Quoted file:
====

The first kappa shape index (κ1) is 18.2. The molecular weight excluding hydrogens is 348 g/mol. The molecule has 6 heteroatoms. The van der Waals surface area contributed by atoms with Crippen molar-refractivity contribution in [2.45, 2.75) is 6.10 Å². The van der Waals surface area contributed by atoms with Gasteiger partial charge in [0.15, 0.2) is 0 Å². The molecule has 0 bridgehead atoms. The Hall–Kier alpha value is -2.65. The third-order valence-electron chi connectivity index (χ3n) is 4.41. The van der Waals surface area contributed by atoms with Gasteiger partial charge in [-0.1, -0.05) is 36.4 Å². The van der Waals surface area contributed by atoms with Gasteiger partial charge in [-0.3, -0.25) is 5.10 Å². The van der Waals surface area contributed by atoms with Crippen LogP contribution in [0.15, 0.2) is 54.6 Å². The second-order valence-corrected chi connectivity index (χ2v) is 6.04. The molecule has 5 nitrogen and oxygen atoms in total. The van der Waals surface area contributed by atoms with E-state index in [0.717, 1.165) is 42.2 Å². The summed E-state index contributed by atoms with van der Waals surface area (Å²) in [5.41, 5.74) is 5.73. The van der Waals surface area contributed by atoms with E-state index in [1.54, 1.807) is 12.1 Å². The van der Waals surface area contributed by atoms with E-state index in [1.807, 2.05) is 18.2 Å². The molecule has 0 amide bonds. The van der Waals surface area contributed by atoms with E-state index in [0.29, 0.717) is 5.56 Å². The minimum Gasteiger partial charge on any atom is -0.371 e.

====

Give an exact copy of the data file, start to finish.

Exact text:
The first kappa shape index (κ1) is 18.2. The molecular weight excluding hydrogens is 348 g/mol. The molecule has 6 heteroatoms. The van der Waals surface area contributed by atoms with Crippen molar-refractivity contribution in [2.45, 2.75) is 6.10 Å². The van der Waals surface area contributed by atoms with Gasteiger partial charge in [0.15, 0.2) is 0 Å². The molecule has 0 bridgehead atoms. The Hall–Kier alpha value is -2.65. The third-order valence-electron chi connectivity index (χ3n) is 4.41. The van der Waals surface area contributed by atoms with Gasteiger partial charge in [-0.1, -0.05) is 36.4 Å². The van der Waals surface area contributed by atoms with Gasteiger partial charge in [-0.3, -0.25) is 5.10 Å². The van der Waals surface area contributed by atoms with Crippen LogP contribution in [0.15, 0.2) is 54.6 Å². The second-order valence-corrected chi connectivity index (χ2v) is 6.04. The molecule has 5 nitrogen and oxygen atoms in total. The van der Waals surface area contributed by atoms with E-state index in [0.717, 1.165) is 42.2 Å². The summed E-state index contributed by atoms with van der Waals surface area (Å²) in [5.41, 5.74) is 5.73. The van der Waals surface area contributed by atoms with E-state index in [1.54, 1.807) is 12.1 Å². The van der Waals surface area contributed by atoms with E-state index in [1.807, 2.05) is 18.2 Å². The molecule has 0 amide bonds. The van der Waals surface area contributed by atoms with E-state index in [0.29, 0.717) is 5.56 Å². The minimum Gasteiger partial charge on any atom is -0.371 e.